23. The deep satisfaction of The Return of the King is in surrendering ourselves to the finale, in letting Jackson's superb storytelling (with due credit to co-screenwriters Fran Walsh and Philippa Boyens) surround us like a blazing campfire tale -- which it does, gloriously.
  24. An effortlessly complex portrayal that relishes the contradictions and complexities of someone capable of both exalted and debased behavior, a shape-shifter it is possible to be fascinated, repelled and compelled by, all at the same time.
  25. Astringently funny masterpiece.
  26. What ultimately makes Before Sunset so special (and maybe the most resonant, least self-conscious “great movie romance” of its era) is its deep-rooted honesty -- the way it takes the bitter with the sweet and somehow leaves us feeling elated.
  27. To see this seamless "reconstruction" - consisting of some 15 entirely new sequences as well as augmentations to 23 others - is to behold a masterpiece revealed.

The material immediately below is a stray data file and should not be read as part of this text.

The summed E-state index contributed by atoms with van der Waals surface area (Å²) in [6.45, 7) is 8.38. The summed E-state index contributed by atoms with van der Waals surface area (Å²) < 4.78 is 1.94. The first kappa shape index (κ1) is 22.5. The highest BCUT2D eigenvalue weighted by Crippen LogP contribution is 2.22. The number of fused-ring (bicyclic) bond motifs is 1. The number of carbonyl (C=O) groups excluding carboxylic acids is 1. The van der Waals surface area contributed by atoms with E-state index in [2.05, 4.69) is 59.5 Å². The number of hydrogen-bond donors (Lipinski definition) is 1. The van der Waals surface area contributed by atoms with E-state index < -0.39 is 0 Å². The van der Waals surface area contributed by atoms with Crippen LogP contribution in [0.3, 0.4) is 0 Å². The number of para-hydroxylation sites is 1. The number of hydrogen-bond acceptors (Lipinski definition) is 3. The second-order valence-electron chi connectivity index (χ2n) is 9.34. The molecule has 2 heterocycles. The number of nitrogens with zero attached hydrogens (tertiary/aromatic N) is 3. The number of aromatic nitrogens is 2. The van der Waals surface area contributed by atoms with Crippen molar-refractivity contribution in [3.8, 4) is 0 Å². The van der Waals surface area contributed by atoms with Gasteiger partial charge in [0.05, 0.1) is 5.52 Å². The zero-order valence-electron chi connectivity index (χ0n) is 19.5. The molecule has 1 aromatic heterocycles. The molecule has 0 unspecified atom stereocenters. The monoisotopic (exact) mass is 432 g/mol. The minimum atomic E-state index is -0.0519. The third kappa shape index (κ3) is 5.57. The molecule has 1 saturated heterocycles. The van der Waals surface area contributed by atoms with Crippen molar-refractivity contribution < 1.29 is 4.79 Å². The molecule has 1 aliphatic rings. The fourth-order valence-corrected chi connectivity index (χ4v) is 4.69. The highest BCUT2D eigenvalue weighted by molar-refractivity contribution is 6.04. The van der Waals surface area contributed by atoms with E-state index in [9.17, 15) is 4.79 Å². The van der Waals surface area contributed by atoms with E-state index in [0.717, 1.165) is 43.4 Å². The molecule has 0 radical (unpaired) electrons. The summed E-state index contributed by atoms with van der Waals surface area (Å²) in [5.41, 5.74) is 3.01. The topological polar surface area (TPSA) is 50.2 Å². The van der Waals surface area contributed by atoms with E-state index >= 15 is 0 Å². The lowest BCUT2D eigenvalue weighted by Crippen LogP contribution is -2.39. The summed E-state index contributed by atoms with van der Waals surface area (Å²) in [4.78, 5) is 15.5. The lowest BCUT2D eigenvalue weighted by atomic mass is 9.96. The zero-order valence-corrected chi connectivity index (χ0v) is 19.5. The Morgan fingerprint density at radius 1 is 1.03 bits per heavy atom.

28. The Incredibles creates so seamless a mood of exhilaration that we resent being pulled out of it.
  29. This isn't a profound film, or even an important one, but then it isn't trying to be. It's so diverting and so full of small satisfying pleasures, you don't realize how good it is until it's over.
  30. Sex holds in perfect tonal balance, and without cynicism, a brew of maliciously transgressive comedy and tender sympathy for its tortured characters, all gripped by terror of love, or sex, or both.
  31. Absolutely exhilarating...Pound for pound, it's more kinetically thrilling than anything Hollywood has produced in years, not least of all because it's real.
  32. The movie refers glancingly to dozens of Hollywood classics, from "West Side Story" to "City Lights," but at heart it is a debt of honor richly paid by Stephen Chow to his martial-arts forebears and to the traditions that shaped his sensibility. His gong fu is the best.
  33. By turns comic and tender, tragic and absurd. But throughout, it gives off what is surely one of the greatest of moviegoing pleasures -- the sense of an artist seeing the world from some private vantage that is as original as it is truthful.
  34. Ensemble casts like this are not easy to come by. Adams is something more than that -- a brilliant young comedian bursting into bloom.